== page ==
Cooking from original medieval and renaissance recipes can be challenging but fun. Most recipes don't come with any real guidance on quantities of the ingredients, leaving it up to the maker to decide on the balance of flavours they desire. This suits me well, as when I am inventing original recipes that is how I cook, and it takes me quite some concentration to remember to note the measurements I make!
tasty treats are reminiscent in flavour to a strudel or cheesecake.
Because the recipe contains no added sugar, I recommend leaving the
mixture in the fridge overnight to allow the sultanas to sweeten it.
You do have to be a bit brave to try this recipe, as it contains
parmesan cheese which seems an odd ingredient for a dessert, but just
place your trust in me, and go for it!
From "The Art of Cookery: the first modern cookbook", translated and annotated by Jeremy Parzen. University of California press.
some good Parmesan cheese that has not been overly aged, and a bit of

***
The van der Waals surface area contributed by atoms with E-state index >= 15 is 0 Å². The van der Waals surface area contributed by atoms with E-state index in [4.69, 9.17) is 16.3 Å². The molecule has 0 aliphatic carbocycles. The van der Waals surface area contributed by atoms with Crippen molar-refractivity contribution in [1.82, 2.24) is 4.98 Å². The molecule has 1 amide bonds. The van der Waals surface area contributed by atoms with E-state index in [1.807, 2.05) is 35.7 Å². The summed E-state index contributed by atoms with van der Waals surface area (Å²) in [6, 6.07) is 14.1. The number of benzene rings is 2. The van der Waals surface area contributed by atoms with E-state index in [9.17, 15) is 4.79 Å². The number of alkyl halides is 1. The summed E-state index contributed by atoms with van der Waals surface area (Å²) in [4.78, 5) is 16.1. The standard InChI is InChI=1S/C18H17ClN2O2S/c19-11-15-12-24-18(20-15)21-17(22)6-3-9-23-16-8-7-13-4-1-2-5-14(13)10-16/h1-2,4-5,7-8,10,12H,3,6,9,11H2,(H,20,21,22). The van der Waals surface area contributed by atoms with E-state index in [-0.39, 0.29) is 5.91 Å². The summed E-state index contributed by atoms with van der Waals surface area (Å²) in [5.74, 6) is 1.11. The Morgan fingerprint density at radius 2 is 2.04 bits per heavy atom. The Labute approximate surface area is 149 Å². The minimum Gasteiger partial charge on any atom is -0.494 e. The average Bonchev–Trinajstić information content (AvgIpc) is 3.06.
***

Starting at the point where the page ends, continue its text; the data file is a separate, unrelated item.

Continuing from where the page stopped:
another type of fresh cheese, and grate, adding some egg whites, whole
raisins, some cinnamon, ginger and a bit of saffron. Mix all these
things, incorporating well, and make sure that this filling is slightly
thick. Then take a thin dough, like that used for making lasagne, and
wrap the offelle in this dough, making them large, medium sized or
small, as you wish, giving them some yellow colouring on top with
saffron, or whatever other colour you wish, and cook them in the oven,
and be careful that the oven is not too hot, because they should not be
250g cottage cheese
3 egg whites
50g grated parmesan cheese
1 tsp ginger
1/2 tsp cinnamon
10 threads saffron
1 batch pasta dough.
the ingredients. Cover and keep cool overnight. Cut out rounds of
pastry, brush the edges with water. Place a generous teaspoon of the mix
in the centre, fold in half and press the edges to seal.
Bake in an oven at 200 degrees until golden. Better served warm, but tasty either way!